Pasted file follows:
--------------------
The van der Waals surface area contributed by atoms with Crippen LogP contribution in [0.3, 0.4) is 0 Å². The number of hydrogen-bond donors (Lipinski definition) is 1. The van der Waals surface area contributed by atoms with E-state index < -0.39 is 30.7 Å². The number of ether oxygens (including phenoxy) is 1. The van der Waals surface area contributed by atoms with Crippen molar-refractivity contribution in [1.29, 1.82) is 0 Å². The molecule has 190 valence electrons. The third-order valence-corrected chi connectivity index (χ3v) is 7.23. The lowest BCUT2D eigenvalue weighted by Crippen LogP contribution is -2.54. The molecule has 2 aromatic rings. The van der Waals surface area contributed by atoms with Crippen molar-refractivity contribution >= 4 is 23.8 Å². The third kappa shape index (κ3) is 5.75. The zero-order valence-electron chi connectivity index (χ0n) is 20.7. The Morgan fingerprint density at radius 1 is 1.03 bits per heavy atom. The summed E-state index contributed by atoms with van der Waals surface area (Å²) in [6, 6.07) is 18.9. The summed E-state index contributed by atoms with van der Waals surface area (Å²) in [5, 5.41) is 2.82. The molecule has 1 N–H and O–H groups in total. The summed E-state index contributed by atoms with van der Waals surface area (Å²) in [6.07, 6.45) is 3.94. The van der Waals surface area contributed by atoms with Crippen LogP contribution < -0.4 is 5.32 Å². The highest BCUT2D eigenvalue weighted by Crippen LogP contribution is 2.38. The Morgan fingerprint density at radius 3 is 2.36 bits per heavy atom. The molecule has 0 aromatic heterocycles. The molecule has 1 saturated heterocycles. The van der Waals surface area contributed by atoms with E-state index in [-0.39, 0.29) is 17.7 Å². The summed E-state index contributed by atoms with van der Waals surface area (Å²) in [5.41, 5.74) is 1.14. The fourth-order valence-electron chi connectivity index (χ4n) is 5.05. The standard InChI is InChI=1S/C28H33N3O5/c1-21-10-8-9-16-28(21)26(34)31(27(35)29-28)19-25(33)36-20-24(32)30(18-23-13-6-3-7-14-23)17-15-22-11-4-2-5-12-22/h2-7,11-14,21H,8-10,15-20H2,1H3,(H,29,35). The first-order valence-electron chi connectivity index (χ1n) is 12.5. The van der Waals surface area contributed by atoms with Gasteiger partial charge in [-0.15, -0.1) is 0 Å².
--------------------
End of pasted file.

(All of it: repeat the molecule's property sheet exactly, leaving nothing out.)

The van der Waals surface area contributed by atoms with Crippen LogP contribution in [0.3, 0.4) is 0 Å². The number of hydrogen-bond donors (Lipinski definition) is 1. The van der Waals surface area contributed by atoms with E-state index < -0.39 is 30.7 Å². The number of ether oxygens (including phenoxy) is 1. The van der Waals surface area contributed by atoms with Crippen molar-refractivity contribution in [1.29, 1.82) is 0 Å². The molecule has 190 valence electrons. The third-order valence-corrected chi connectivity index (χ3v) is 7.23. The lowest BCUT2D eigenvalue weighted by Crippen LogP contribution is -2.54. The molecule has 2 aromatic rings. The van der Waals surface area contributed by atoms with Crippen molar-refractivity contribution >= 4 is 23.8 Å². The third kappa shape index (κ3) is 5.75. The zero-order valence-electron chi connectivity index (χ0n) is 20.7. The Morgan fingerprint density at radius 1 is 1.03 bits per heavy atom. The summed E-state index contributed by atoms with van der Waals surface area (Å²) in [6, 6.07) is 18.9. The summed E-state index contributed by atoms with van der Waals surface area (Å²) in [5, 5.41) is 2.82. The molecule has 1 N–H and O–H groups in total. The summed E-state index contributed by atoms with van der Waals surface area (Å²) in [6.07, 6.45) is 3.94. The van der Waals surface area contributed by atoms with Crippen LogP contribution < -0.4 is 5.32 Å². The highest BCUT2D eigenvalue weighted by Crippen LogP contribution is 2.38. The Morgan fingerprint density at radius 3 is 2.36 bits per heavy atom. The molecule has 0 aromatic heterocycles. The molecule has 1 saturated heterocycles. The van der Waals surface area contributed by atoms with E-state index in [-0.39, 0.29) is 17.7 Å². The summed E-state index contributed by atoms with van der Waals surface area (Å²) in [5.41, 5.74) is 1.14. The fourth-order valence-electron chi connectivity index (χ4n) is 5.05. The standard InChI is InChI=1S/C28H33N3O5/c1-21-10-8-9-16-28(21)26(34)31(27(35)29-28)19-25(33)36-20-24(32)30(18-23-13-6-3-7-14-23)17-15-22-11-4-2-5-12-22/h2-7,11-14,21H,8-10,15-20H2,1H3,(H,29,35). The first-order valence-electron chi connectivity index (χ1n) is 12.5. The van der Waals surface area contributed by atoms with Gasteiger partial charge in [-0.15, -0.1) is 0 Å².